Approximately 20 million tourists stay overnight and 30-40 million day trippers visit the Wadden Sea region, mainly on the islands and the coastal areas on the mainland (IUCN, 2009), other tourism statistics provided in Europarc (2012). The major part of the tourism activity and infrastructure takes place outside the Wadden Sea. A tourism development strategy for the World Heritage destinations (property and adjacent areas on the mainland and islands) has been developed. Tourism activities are comprehensively regulated including specific management frameworks in all three states; e.g. visitor information and guidance, zoning, closure of sensitive areas, and guided walks to experience the area (PROWAD, 2014; CWSS, 2014). However, increased visitor pressure has led to the development of a more static coastline and increased disturbance, and may be one of the causes for the detriment of breeding populations of species such as Little Tern, Kentish Plover and Sandwich Tern (BirdLife, 2009).
To summarize, tourism in the Wadden Sea today has quite a big impact, but this has developed over many decades and was not caused by the inscription of the property. Overall (with some local exceptions) the impact is acceptable as of today, but there are risks if the number of tourists would considerably increase.
Storms/Flooding,
Temperature extremes
Very High Threat
Inside site
, Throughout(>50%)
Outside site
Past and to some extent present interference with the natural dynamics of the Wadden Sea system means that it has lost much of its resilience and flexibility to adapt to the impacts of climate change, including rising sea level, temperature change and natural disasters including flooding of sandbanks and salt marshes, all of which is already occurring. Increasing storm tides, for example, wash away Sandwich Tern nests (BirdLife, 2009). It is positive that the Wadden Sea countries have agreed on a “Trilateral Climate Change Adapation Strategy” (CWSS, 2014), and that some local and regional initiatives are on the way to search for nature friendly and sustainable methods to prepare for sea level rise and to start pilot projects (WWF, 2014). Climate change and in particular the associated sea level rise is considered the biggest threat for the Wadden Sea in the long term, with the potential to have severe impact.
Hunting (commercial/subsistence)
Low Threat
Inside site
, Localised(<5%)
Outside site
Hunting has been or will be phased out in almost the entire Dutch and German Conservation Areas (Burbridge, 2000). Hunting is still allowed in large parts of the Danish Conservation Area (Miljøstyrelsen, 2017). It is noted that hunting is especially damaging in Denmark, causing disturbance, particularly in high tide roosting areas (BirdLife, 2009). The current extent and effect of hunting pressure and disturbance is unknown.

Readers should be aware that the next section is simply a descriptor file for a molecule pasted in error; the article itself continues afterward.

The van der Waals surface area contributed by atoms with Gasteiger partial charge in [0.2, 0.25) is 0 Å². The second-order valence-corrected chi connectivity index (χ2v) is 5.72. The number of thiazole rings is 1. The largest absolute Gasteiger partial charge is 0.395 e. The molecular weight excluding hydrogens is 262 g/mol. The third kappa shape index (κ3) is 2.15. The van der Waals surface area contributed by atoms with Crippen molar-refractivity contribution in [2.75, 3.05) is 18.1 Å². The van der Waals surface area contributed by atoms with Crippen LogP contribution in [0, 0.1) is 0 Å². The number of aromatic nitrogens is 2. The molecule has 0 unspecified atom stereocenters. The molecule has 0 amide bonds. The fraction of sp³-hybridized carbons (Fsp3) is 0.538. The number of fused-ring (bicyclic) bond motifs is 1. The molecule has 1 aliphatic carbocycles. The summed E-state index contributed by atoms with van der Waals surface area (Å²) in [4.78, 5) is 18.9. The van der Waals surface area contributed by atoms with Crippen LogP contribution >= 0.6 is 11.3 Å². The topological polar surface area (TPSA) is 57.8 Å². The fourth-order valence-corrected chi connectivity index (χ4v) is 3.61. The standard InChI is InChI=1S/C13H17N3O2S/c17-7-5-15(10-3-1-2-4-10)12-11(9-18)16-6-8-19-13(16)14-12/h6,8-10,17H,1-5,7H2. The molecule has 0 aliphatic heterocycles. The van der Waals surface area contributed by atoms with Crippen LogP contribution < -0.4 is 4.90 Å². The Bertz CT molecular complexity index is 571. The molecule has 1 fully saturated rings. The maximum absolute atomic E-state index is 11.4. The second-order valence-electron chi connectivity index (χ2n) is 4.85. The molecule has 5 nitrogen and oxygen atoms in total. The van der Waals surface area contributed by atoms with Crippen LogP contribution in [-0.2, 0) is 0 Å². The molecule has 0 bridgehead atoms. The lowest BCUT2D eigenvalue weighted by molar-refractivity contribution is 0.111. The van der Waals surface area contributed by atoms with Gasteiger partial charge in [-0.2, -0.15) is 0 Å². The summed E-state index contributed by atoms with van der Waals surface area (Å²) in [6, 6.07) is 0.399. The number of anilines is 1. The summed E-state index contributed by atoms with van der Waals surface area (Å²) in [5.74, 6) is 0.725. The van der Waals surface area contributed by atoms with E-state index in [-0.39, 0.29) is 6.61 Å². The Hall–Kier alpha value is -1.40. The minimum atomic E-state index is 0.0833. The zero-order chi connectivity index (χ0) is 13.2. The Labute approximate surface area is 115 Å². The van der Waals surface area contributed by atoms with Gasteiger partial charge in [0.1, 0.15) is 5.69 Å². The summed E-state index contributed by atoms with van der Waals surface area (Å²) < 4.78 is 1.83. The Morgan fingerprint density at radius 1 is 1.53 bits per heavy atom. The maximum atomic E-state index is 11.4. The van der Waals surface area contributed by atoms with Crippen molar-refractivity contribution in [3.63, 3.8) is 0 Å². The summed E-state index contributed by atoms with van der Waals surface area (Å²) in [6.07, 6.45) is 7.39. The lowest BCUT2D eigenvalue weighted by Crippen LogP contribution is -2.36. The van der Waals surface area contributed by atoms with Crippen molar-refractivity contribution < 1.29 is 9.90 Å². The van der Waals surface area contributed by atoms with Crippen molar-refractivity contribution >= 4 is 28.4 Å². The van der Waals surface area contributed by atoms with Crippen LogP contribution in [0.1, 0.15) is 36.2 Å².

Oil/ Gas exploration/development
Low Threat
Inside site
, Localised(<5%)
Outside site
No new exploitation installations for oil and gas are permitted in the property. One existing installation, the Mittelplate was excised from the property. An independent research and monitoring programme has been conducted at Mittelplate in the Schleswig-Holstein Wadden Sea to assess its ecological impact and no negative effects have been found in an extensive area surrounding the platform (IUCN, 2009). However, there is obviously large scale damage to the natural beauty and the wilderness appearance of the site. Subsidence as a result of gas extraction in the Dutch part of the Wadden Sea is expected (BirdLife, 2009) but is fully compensated in tidal area and salt marshes by natural sedimentation (as monitoring since 1965 has shown) (CWSS, 2012). However, considering that due to sea level rise the Wadden Sea may face a sediment deficit in the longer term, the sediment which compensates now the subsidence will later be missing in the site,
Low Threat
New dikes and harbours, which could severely impact the property, are currently unlikely to be approved. Potential threats also include new invasions of alien species and pathogens, and catastrophic oil spills, but risk assessment plans are in place.
Dams/ Water Management or Use
Very Low Threat
Inside site
Outside site
Further embankments are not allowed and areas of legal conservation have been extended and amended; the large majority of the Wadden Sea Area has been designated as Natura 2000 areas in the framework of the EU Habitat and Bird Directives and hence been subject to the stipulations of Art. 6 of the Habitat Directive (Burbridge, 2000). However, new dikes are still in the realm of possible for reasons of overriding public interest and if no alternatives can be found. However, all in all it seems very unlikely that ideas for such constructions would really be brought forward.